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People v. Mims

OPINION FILED DECEMBER 29, 1981.

THE PEOPLE OF THE STATE OF ILLINOIS, PLAINTIFF-APPELLEE,

v.

RUTH MIMS, DEFENDANT-APPELLANT.



APPEAL from the Circuit Court of Cook County; the Hon. ROBERT L. MASSEY, Judge, presiding.

PRESIDING JUSTICE HARTMAN DELIVERED THE OPINION OF THE COURT:

Following a jury trial held on July 21, 1977, defendant was convicted of murder and sentenced to 14 to 20 years in the penitentiary. The appeal filed by defendant's privately retained counsel was dismissed for want of prosecution on June 28, 1978. Counsel made a motion to withdraw as defendant's attorney on April 24, 1979, which was denied for lack of jurisdiction. The State Appellate Defender was substituted as defendant's attorney and moved to vacate the order dismissing the appeal, which was denied on August 27, 1979. In People v. Mims (1980), 82 Ill.2d 63, 66, 411 N.E.2d 215, the Illinois Supreme Court, in exercise of its supervisory authority, ordered that defendant's appeal to the appellate court be reinstated. The sole issue on appeal is whether defendant was denied her right to a fair trial by the State's exercise of its peremptory challenges, allegedly so as to exclude black women from sitting on the petit jury.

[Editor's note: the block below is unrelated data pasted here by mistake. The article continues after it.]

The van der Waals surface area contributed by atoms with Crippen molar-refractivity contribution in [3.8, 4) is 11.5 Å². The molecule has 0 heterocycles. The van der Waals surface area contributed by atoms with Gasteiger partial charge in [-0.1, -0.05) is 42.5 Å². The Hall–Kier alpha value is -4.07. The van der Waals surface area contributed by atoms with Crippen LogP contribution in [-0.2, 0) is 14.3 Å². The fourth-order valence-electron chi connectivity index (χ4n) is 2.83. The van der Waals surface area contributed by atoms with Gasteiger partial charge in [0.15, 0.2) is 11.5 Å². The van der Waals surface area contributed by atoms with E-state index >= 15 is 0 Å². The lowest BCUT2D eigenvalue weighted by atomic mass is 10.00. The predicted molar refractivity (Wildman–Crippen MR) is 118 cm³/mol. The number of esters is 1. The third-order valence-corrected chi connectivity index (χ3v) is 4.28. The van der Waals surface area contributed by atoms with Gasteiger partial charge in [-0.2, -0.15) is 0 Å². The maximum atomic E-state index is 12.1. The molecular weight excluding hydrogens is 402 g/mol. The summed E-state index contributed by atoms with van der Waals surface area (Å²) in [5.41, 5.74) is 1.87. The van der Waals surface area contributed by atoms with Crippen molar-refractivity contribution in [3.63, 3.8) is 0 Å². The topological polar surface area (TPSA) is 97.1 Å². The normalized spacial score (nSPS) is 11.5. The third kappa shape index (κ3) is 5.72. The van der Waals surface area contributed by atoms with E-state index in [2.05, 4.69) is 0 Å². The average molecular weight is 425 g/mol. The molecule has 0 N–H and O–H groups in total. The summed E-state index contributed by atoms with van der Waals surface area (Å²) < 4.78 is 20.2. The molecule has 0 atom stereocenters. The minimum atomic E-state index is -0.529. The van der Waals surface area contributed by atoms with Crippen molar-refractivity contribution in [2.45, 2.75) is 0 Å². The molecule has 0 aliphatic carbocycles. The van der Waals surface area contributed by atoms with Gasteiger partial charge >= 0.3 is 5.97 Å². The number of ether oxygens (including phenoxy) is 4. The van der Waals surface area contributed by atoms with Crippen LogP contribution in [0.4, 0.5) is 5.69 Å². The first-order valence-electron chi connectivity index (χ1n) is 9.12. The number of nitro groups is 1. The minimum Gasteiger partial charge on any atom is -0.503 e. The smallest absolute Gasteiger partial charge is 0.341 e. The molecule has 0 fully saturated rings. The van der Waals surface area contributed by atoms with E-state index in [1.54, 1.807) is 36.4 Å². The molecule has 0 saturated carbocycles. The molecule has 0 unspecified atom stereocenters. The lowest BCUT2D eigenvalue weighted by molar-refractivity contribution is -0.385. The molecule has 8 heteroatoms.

The record concerning the jury selection process is sketchy, particularly in the beginning, when only part of the proceedings were recorded. Defendant moved that since there were only 7 blacks on the 49-veniremen panel, the court should order the clerk to send up "at least 15 blacks." The court denied defendant's motion observing that 40 people were called up, of which 8 were black. No court reporter was present to record the voir dire examination of the individual prospective jurors and the exercise of the first 6 of the State's 10 peremptory challenges. Approximately halfway through the jury selection process, defendant moved that the entire venire be dismissed on grounds that it was tainted by the comments of an excused juror. The trial court denied defendant's motion but ordered that a court reporter record the rest of the proceedings, which was done.

Among these persons who were subject to voir dire examination were two blacks, Michael Evans and Louise Hardy. Evans stated that he was reluctant to serve on the jury, because "it is a murder trial and I don't want to have nothing to do with it." When the State moved to excuse Hardy and Evans, defendant objected to the exercise of the peremptory challenges to excuse the "two blacks." The State asserted that it was not attempting to exclude any group and that there were then already two blacks on the jury. The trial court denied defendant's motion, but questioned the State's motive: